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...in reality it was a morale building publicity stunt

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I have come across the idea (conspiracy theory?) before that during the War iron railings were collected and then not used. The version of the story I heard years ago was that it was dropped into the North Sea. Today in a local history book I saw this caption that states as a fact that railings were  "supposedly to build spitfires, but in reality it was a morale building publicity stunt".


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What do people think?

Anyone come across this before?

Why does the occasional house still have pre-War railings - did some people not go along with the mood of the time?

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Unitedite Returns

I am sure that I have read about this particular subject before, although not on this particular understanding.

From what I recall having read, and from what I recall having been told by my parents, that at the onset of WWII, that the government did initiate a MASSIVE scrap recovery programme that was initiated essentially to salvage everything and everything that might have contributed to the war effort.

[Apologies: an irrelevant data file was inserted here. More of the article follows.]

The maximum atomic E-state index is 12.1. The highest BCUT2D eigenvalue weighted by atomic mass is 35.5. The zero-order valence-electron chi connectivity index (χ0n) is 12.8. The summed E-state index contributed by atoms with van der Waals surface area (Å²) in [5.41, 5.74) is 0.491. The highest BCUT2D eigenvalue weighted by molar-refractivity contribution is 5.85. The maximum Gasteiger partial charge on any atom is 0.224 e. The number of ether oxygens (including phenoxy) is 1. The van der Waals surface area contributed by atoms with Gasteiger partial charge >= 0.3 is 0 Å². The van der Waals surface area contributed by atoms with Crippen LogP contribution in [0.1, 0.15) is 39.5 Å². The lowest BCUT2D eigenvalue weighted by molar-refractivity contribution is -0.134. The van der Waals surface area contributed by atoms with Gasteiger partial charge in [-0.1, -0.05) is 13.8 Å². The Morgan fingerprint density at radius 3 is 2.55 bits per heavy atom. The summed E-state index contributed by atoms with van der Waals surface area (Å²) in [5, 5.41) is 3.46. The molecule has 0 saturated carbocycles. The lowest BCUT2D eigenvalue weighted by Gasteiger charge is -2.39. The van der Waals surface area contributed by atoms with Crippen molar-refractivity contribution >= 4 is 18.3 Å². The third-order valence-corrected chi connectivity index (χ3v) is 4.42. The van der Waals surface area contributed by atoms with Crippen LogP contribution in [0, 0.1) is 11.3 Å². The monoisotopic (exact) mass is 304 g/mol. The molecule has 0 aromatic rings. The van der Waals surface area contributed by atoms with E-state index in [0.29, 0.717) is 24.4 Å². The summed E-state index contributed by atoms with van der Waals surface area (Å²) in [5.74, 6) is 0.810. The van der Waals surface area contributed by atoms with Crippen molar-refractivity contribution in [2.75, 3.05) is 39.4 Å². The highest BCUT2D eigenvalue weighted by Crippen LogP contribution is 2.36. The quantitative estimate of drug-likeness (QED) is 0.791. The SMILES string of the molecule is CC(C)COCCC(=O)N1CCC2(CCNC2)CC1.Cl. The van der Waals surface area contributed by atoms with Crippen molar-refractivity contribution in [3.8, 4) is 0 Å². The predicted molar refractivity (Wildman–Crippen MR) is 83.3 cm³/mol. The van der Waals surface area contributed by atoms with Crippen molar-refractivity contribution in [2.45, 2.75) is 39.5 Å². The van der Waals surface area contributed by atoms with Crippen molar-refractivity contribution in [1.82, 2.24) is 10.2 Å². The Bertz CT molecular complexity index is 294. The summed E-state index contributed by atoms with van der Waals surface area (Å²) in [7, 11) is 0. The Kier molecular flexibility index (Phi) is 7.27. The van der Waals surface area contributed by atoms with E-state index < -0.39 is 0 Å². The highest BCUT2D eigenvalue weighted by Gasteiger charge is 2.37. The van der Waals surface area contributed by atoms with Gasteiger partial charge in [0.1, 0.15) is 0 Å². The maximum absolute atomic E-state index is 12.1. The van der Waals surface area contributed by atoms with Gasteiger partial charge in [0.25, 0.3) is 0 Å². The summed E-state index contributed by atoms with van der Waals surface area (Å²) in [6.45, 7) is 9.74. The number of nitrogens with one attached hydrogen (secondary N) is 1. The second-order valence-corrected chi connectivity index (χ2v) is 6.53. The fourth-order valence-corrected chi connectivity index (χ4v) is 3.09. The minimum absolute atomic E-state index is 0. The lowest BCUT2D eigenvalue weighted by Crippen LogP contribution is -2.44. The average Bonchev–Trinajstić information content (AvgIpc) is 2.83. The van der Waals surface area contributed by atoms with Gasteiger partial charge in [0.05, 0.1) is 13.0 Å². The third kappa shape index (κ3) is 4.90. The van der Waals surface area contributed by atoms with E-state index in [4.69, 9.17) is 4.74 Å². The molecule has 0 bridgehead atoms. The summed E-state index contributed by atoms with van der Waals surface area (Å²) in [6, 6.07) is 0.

This recovery programme covered anything from iron railings, as mentioned above, through old newspapers, and books, old car tyres, old pots and pans, and church bells even. [is there not a scene in one of the early Dad's Army series which revolved around the recovery of the town's church bells?].

More, or less, anything that could be salvaged for possible recycling and reuse was recovered.

School children, boy scouts, girl guides, community groups - anyone was encouraged to "do their bit for the war effort"!

Unfortunately however, as with most hastily organised, though best intentioned schemes, there were some serious flaws, as much of what was recovered, was not really recyclable.

I seem to recall from what I was told, was that once someone with some actual knowledge of steel processing looked at some of the recovered materials, that much of it, in particular, the cast-iron railings, was of such low grade, as to be unrecyclable.

I also seem to recall being told that much of that material, once discovered to be unusable was buried in old quarries and such.



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Old rider

As a child the coping stones of the walls around the older houses in the area had the remains of the iron railings still set in lead in the top of them. My parents were of the same opinion that the metal recovered from removing the railings was a waste of time as the iron could never be used in anything. Father worked in the steel industry.

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